Wednesday, November 16, 2011
As The Cookie Crumbles: Matter of Degree
Along with throwing a papier-mache life-raft to home-owners already underwater, and floundering, in a sea of credit malaise, St. Barry, the Capitulator, tweaked the terms of SOME students' loans, lowering interest rates and lengthening terms. As someone who borrowed freely when the loans were plentiful, back in the day, I know the burden.
But back in the day, there were jobs with the wages/salaries from which you could pay them back, albeit slowly and interruptedly.
But bad as it was then, the plight of the student forced to borrow for their education is even worse today. And, paradoxically, it seems the PRICE that students increasingly have to pay for their "degrees" is inversely proportional to the actual VALUE of the credential once it is awarded.
The verity of this observation is attested to by a recent report which compared the value of a "college education" with that of a new car, and found the car actually, though only marginally, superior in durability value.
That, in no small part, is because "college degrees" have become a spurious requirement for about 60% of the jobs for which they're now pre-requisites. As the number of actual jobs has been declining, the qualifications for acquiring one of the scarcer and scarcer jobs have become more difficult to achieve, depending on any given individual's position on the social scale at the start. Requiring a degree for just about any position helps "keep the riff-raff out," too, because it provides another layer of "legitimate" exclusion.
It is also, again in no small part, because the whole system, it seems to me, has been cheapened and diluted by the plethora of trivial crap in which colleges and universities now offer "degrees." The paramount case of which, in my humble estimation, is business administration. "Office management?" What kind of a degree is that? What classics of the field could someone NOT in the field read with pleaasure and understanding?
And finally, they've been cheapened by their commodification by the recent explosion of proprietrary "colleges" like Kaplan and Phoenix, which essentially SELL their degrees if you can provide the cash in an atmosphere of consumerist, cash-and-carry-ism.
Did you know the University of Phoenix gets over 80% of it's $$$$ from veterans? That the majority never graduate with any meaningful professional skills? That the federal money from veterans does not count against the amount of federal money they are allowed to take in? The the for profit college gold mine is a huge supporter financially of Obama? That any regulations are mostly nonexistent? One more way to screw those least able to protect themselves. Desperation--long-term unemployment, a family, and dim prospect--inhibits clear thinking and decision making. ANY opportunity can look like salvation.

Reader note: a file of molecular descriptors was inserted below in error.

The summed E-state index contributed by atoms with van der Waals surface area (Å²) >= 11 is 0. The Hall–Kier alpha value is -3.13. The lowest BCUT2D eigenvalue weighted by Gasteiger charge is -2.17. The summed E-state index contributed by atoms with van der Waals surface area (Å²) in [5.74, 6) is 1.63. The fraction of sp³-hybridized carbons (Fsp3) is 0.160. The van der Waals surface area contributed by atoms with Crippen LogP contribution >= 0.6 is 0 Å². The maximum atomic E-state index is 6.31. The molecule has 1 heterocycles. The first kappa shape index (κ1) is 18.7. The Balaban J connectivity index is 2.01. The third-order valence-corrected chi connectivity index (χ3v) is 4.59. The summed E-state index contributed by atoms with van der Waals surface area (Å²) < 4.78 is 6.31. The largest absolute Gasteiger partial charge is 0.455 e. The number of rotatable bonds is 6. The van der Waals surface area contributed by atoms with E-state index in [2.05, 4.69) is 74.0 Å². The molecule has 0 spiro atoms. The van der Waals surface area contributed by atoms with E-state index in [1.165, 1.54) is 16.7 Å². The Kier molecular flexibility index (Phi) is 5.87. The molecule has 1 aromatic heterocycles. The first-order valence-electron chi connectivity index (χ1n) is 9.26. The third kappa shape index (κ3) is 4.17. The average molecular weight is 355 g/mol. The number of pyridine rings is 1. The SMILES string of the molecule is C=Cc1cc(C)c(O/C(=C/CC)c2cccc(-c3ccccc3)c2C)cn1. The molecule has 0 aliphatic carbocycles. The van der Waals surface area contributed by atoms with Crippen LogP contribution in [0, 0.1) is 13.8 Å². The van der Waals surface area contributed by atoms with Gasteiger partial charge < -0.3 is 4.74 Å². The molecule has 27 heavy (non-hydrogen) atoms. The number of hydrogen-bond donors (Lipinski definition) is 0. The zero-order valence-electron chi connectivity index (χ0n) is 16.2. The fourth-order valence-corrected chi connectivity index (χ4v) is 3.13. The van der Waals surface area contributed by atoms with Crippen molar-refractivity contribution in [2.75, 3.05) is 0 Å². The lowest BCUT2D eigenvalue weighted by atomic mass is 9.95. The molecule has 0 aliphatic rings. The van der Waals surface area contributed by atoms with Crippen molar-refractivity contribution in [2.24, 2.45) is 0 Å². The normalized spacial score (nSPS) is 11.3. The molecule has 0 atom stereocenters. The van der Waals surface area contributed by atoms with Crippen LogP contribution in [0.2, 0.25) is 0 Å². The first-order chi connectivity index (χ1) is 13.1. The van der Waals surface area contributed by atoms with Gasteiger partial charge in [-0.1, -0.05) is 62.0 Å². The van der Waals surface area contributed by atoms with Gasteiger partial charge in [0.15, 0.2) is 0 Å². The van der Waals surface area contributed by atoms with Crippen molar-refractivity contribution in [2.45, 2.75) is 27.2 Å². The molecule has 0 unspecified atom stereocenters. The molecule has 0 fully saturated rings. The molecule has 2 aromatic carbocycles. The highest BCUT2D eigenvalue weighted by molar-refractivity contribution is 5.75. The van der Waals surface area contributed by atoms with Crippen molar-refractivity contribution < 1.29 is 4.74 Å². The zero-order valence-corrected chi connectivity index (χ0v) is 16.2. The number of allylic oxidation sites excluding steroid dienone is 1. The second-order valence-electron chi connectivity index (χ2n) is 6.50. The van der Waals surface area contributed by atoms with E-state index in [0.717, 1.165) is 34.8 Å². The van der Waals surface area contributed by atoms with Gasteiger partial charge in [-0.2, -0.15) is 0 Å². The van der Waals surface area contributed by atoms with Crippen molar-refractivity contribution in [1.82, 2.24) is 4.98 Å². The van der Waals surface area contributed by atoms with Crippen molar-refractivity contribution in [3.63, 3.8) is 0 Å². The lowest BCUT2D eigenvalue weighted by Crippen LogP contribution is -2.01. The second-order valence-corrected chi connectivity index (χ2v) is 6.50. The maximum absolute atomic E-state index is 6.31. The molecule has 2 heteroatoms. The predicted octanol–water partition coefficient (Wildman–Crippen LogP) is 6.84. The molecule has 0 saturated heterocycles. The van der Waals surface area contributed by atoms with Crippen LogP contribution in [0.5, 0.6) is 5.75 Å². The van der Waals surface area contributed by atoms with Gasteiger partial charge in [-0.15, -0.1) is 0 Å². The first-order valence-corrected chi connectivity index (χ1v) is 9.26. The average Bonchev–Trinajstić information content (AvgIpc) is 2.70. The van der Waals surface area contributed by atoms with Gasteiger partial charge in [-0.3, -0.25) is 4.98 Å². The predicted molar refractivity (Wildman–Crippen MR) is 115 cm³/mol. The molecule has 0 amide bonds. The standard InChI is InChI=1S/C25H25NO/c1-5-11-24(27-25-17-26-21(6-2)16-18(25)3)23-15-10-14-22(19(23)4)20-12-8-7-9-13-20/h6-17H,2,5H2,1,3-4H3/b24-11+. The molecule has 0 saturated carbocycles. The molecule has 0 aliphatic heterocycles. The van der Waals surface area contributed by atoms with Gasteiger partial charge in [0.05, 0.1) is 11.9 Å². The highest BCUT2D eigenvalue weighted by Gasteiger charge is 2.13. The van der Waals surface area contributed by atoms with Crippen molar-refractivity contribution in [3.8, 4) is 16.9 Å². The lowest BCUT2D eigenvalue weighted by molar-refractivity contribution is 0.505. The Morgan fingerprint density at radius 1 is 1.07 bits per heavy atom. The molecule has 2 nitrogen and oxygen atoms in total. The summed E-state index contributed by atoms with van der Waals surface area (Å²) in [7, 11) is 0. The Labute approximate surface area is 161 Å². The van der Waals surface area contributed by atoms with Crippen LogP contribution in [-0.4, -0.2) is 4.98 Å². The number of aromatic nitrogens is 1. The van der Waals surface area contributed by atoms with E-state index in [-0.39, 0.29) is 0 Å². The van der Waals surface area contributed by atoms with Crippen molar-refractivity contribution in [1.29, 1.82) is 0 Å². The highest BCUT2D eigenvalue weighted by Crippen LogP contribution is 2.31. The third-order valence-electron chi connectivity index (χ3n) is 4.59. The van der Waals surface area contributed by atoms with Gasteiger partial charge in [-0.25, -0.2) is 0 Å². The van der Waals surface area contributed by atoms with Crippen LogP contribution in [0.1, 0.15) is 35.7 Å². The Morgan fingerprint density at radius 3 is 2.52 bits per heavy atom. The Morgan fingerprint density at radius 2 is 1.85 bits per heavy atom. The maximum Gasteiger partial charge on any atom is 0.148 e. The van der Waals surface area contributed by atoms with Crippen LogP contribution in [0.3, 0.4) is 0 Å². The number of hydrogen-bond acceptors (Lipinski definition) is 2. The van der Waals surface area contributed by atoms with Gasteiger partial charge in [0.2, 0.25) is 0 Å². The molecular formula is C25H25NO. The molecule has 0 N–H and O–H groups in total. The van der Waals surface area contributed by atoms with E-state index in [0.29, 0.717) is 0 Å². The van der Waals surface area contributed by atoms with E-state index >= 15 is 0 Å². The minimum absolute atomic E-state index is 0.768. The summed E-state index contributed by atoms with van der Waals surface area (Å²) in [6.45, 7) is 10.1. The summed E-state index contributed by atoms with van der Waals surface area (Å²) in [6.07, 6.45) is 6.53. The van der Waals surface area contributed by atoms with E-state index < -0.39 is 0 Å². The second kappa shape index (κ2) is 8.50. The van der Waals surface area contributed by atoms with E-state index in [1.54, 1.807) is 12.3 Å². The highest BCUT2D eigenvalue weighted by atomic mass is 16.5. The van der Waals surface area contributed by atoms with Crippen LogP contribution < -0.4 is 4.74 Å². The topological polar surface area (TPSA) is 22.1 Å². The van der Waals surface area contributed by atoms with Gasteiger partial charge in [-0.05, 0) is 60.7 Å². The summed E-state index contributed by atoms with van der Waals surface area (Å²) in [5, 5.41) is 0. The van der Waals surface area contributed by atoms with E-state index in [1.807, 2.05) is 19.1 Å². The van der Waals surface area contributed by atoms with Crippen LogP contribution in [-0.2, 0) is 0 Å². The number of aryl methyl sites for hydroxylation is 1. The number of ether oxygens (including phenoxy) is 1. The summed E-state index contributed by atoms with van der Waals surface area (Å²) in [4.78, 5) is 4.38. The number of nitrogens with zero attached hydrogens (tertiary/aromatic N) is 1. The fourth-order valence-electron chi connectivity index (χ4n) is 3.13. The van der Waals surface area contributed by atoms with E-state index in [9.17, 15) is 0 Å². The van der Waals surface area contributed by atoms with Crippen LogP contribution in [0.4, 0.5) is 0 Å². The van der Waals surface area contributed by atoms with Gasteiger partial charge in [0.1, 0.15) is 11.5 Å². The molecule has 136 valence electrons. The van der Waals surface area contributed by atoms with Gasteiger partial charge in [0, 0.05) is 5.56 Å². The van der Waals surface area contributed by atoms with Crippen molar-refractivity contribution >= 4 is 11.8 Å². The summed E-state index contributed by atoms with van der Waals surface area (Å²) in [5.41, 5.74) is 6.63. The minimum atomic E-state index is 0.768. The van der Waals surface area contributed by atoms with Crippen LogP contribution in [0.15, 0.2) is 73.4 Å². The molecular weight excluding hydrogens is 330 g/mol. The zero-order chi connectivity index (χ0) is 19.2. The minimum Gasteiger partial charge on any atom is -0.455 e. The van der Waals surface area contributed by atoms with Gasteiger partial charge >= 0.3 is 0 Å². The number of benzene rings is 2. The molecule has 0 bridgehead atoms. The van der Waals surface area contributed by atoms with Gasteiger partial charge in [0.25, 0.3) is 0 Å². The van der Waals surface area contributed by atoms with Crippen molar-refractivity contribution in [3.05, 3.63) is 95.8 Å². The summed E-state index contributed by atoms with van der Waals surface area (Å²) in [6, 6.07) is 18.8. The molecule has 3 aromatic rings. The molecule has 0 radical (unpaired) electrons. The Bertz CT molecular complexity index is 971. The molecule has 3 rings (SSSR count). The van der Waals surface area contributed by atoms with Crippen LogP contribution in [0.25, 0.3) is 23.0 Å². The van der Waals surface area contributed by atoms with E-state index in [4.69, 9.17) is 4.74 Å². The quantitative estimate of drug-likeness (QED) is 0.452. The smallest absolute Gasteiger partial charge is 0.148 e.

But evidence leaves one with the conclusion that "Proprietary" colleges are nothing but junk degree mills, too often. Retail outlets for trivial credentials. The claims of the few folks in their ads notwithstanding, many investigations have reported that an embarrassingly SMALL number of the "graduates" of such programs do much more than increase their debt load.
That's the "price" of commodifying "education," by 'credentializing' every possible kind of job. And, as I noted before, it provides another level of social "filter," to keep the undesirables out.
It's been this way, though not nearly so blatant or obvious, for 20 years. Higher Ed has been so commodified and consumerized that it's essentially become worthless as a pedigree for dogs.
My (paid) professiorial career ended in 2000. For the previous decade at least, it had become obvious to me that students had come to regard their teachers as something akin to "knowledge clerks," paid minimum wages to fetch their "education" from the well-stocked shelves, as if it were a video game or a pair of jeans. The idea that they would actually be involved in the creation/generation/evaluation of NEW "knowledge" never even crossed their docile, bovine minds. They were there, like trained livestock, becazuse it was it was the next/last hoop they'd have to jump through before they began the process of jumping through more hoops, for pay.
I taught at big, highly regarded state schools. A plurality of my students were "legacies," whose parents had sufficient resources to send their progeny to any school the kids could get into, and they stayed home. A large percentage of the students I observed, and with whom I interacted, wanted nothing from "college" more than getting their prejudices ratified, and their tickets to the middle class punched.
They were there to "get" an education. they hadn't the faintest notion that they were actually supposed to make it themselves. Your education is like an artisan's tool-box. It contains the tools you've already made, and the templates for the ones you'll later need.